• Three Minutes

The Guide to Relationship Marketing

Relationship marketing is about forming long-term relationships with customers. Rather than trying to encourage a one-time sale, relationship marketing tries to foster customer loyalty by providing exemplary products and services. This is different than most normal advertising practices that focus on a single transaction; watch an ad and buy a product. Relationship marketing, by contrast, is usually not linked to a single product or offer. It involves a company refining the way they do business in order to maximize the value of that relationship for the customer. Let’s know-how.

Relationship marketing mainly involves the improvement of internal operations. Many customers leave a company not because they didn't like the product, but because they were frustrated with the customer service. If a business streamlines its internal operations to satisfy all service needs of their customers, customers will be happier even in the face of product problems.

Let’s look at some companies who have successfully implemented relationship marketing.


1. Domino's

In the past couple years, Domino's has taken its fair share of risks for the sake of innovation and improvement -- including a series of ads called Pizza turnaround, in which they showcased a series of negative customer reviews, read by real Domino's employees, before promising a new and improved recipe. These self-deprecating ads appeal genuinely to viewers, but clearly go against any traditional sales playbook, which is why they work. By admitting their mistake, Domino's re-invented its brand as transparent and honest -- and who wouldn't want to buy from a company like that?


2. Marriott

Undoubtedly, a 35-minute film is not the most traditional avenue a hotel can take when it wants to increase sales -- and yet, that's exactly what Marriott chose to do with their film, "Two Bellmen Three". This film, along with other influencer content like "Snapisodes", which mimic TV travel documentaries, enables Marriott to appeal to a younger demographic and build brand awareness on youth-dominant platforms like Snapchat. Best of all, their content rarely resembles an advertisement, and is typically focused on providing an audience with fun or helpful information on various travel destinations.


3. General Electric (GE)

Relationship marketing is ultimately about offering both new and existing customers valuable content -- regardless of where they are in your buyer's journey. Good relationship marketing should appeal to the random viewer as powerfully as it appeals to your long-term customers, to ensure your customers can grow with you for the long-haul. GE does a great job of diversifying its content, and the platforms on which it promotes, to ensure it satisfies as many people as possible. For instance, GE created two sponsored podcasts, which have collectively resulted in nearly 8 million downloads. Additionally, the company has a popular YouTube channel, and a blog that ranges in topics from Arnold Spielberg to 3D printing. By consistently offering a diverse range of quality content, GE shows its desire to satisfy its long-term customers even at the expense of short-term wins.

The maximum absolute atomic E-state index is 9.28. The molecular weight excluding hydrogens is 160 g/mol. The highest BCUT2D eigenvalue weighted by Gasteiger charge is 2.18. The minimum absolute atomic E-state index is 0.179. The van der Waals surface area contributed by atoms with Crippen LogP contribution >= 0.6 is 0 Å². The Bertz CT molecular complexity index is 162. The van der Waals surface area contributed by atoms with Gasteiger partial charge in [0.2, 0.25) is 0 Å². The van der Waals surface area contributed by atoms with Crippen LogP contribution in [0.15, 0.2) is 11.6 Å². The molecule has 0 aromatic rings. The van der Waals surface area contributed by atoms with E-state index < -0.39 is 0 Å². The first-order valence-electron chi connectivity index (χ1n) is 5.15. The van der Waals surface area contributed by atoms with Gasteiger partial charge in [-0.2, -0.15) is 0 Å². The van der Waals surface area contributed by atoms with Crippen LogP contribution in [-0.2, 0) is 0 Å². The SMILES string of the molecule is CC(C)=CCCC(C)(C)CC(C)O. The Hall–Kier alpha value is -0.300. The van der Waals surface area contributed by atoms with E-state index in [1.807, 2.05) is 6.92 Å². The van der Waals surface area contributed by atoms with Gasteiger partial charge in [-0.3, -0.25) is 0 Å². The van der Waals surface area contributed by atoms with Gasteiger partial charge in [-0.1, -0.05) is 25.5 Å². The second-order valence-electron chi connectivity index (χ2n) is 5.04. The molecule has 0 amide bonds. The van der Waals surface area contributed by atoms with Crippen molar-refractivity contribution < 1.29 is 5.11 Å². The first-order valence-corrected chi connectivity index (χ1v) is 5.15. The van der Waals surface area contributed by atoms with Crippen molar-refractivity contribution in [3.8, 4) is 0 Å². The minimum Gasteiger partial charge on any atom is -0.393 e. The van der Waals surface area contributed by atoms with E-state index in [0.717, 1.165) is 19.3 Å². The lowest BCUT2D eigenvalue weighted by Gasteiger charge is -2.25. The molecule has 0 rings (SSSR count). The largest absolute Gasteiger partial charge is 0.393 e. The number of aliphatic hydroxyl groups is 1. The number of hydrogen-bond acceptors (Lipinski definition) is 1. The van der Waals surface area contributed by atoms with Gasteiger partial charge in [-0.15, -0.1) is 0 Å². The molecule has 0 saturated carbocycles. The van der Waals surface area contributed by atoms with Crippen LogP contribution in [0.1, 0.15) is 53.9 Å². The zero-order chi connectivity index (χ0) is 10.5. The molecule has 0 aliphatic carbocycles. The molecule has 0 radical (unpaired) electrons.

4. ArmorSuit

ArmorSuit's warranty policy begins like this -- "Most warranties are limited to 30 days or one year, but with our Lifetime Replacement Warranty, our customers can request for a replacement screen protector for a lifetime. This way, you never need to purchase a whole new kit when a replacement is needed."This way, you never need to purchase a whole new kit -- a phrase you'll likely never hear in traditional sales transactions. ArmorSuit's lifetime warranty represents the company's steadfast commitment to keeping its customers satisfied. While it might seem ridiculous to offer a lifetime warranty, it makes sense for building strong relationships with ArmorSuit's customers -- when the company's customers then need other products related to tech, they'll most likely check out ArmorSuit's website first.


5. Panera

In 2014, Panera issued a statement promising its customers it would remove all artificial flavors, sweeteners, and preservatives from all Panera products by the end of 2016. The company remained transparent throughout the process, publishing progress reports to demonstrate a level of accountability and transparency to its customers. Undoubtedly, it was a risky decision to admit they'd previously used unhealthy ingredients in their food -- but it paid off big-time in 2016, when the brand could officially say "100% of our food is 100% clean". Now, they continue to focus on cultivating strong relationships with their customers through personalization. For instance, they alert loyalty members about new food offerings they feel will meet the member's "flavor profile".


Once the marketing strategy has been implemented, it requires constant evaluation to determine its success. There are a number of hard metrics that companies can use to measure whether they are holding onto their customers. The most obvious is repeat sales, which indicates customer loyalty.


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